It was determined that morph ratio in nature was not significantly different than morph ratio used in the experiment. Linear regression analysis revealed that assortative mating does not occur in M. inclemens, and that females of all sizes mated with males of all sizes. More simply put, the females were randomly mating with the two male morphs and not just based on male size in comparison to female size. Among male traits, it was found that weight, body width, and body condition were all directly correlated to each other based on the correlation tests. Based on the linear selection differentials from the standardized regressions, it was determined that females preferred males based on two anatomical traits, weight and body condition, and two behavioral courtship traits, courtship latency and number of courtship events. Interestingly, females preferred opposite values in weight/body condition, courtship latency, and number of courtship events for the two morphs. Females preferred lighter G morphs, with a correlated lower body condition, while also preferring heavier T males with a higher body condition. In terms of behavioral courtship traits, females preferred G males with shorter courtship latencies and more courtship events, while also preferring T morphs who waited longer to court and had fewer courtship events. Based on the results, M. inclemens is exhibiting disruptive intersexual selection, the first evidence of such in the Araneae family.
The conclusion that disruptive intersexual selection is occurring in this spider species was further supported by the fact that no intermediate male morphs were captured in the field, and there are no reports of any intermediate forms of male M. inclemens. Having no intermediate male forms shows that there is some force that has split and maintains two exclusively different morphs. For every evolutionary change, like generation of male polymorphism, there must be some benefit or advantage for the species to drive the evolutionary change. The authors hint at two possible advantages in maintaining the polymorphism in the male population. Firstly, having two male morphs serves to more rapidly increase offspring genetic diversity. A female who mates multiple times could mate with two different morphs, resulting in higher offspring genetic diversity, which often results in higher species fitness. Secondly, two morphs are beneficial against predators, lowering predatory risk. Usually, predators focus on only one, more-commonly encountered prey type. If one morph is easily recognized by predators, then the other is far less likely to be recognized and has a significantly lower predatory risk. The authors also mention that disruptive intersexual selection is a possible starting point for sympatric speciation, the process through which new species evolve from a single ancestral species while inhabiting the same geographic region. If the differences between morphs is maintained or continues to widen, it is possible that the random female mating between the two morphs will disappear. Nonrandom mating over time would lead the species to separate into two non-interbreeding species of jumping spider.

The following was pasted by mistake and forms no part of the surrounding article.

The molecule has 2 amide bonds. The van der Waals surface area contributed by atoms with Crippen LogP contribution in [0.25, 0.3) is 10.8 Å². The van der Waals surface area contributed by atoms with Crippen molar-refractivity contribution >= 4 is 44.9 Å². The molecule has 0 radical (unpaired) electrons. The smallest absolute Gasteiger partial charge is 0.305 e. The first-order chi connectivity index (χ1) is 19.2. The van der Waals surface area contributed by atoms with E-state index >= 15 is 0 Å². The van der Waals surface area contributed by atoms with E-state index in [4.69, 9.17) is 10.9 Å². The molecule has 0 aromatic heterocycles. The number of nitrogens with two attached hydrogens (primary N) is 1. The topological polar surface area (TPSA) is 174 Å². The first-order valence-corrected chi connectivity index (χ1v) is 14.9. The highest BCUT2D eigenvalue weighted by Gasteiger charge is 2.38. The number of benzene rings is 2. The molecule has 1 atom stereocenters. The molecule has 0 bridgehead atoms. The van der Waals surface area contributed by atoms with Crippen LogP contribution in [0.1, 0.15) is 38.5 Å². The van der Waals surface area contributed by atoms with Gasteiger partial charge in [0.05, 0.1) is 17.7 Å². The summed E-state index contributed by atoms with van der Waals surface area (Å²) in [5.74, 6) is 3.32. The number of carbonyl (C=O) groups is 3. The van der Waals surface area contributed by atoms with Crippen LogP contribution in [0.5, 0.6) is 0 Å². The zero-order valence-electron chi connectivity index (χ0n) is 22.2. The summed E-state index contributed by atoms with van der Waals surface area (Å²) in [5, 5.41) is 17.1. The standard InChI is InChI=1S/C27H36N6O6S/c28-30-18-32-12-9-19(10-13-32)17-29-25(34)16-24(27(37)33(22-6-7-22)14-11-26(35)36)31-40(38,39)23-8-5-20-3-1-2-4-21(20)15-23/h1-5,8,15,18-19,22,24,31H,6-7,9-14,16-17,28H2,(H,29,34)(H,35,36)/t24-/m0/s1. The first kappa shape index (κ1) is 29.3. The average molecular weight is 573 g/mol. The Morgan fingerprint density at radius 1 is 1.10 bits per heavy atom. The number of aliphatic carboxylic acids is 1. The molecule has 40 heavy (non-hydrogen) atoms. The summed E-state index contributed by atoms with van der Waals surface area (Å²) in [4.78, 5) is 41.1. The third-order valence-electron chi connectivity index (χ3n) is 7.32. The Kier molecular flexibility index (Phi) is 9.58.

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Citation for article and picture: Busso, J.P., and A.R. Davis Rabosky. 2016. Disruptive selection on male reproductive polymorphism in jumping spider, Maevia inclemens. Animal Behavior 120: 1–10.
Link to access the article: https://www.sciencedirect.com/science/article/pii/S0003347216301543
(A video of the spiders’ courtship dances is in the Supplementary Materials.)
Podcast Music: Duncan. 2018. Bumper: Zachary Duncan. Stonehill College Digital Media Collaboration. https://elearn.stonehill.edu/bbcswebdav/pid-292136-dt-content-rid-1290942_1/orgs/201820-DMC/zacharyduncan_CM_85bpm.mp3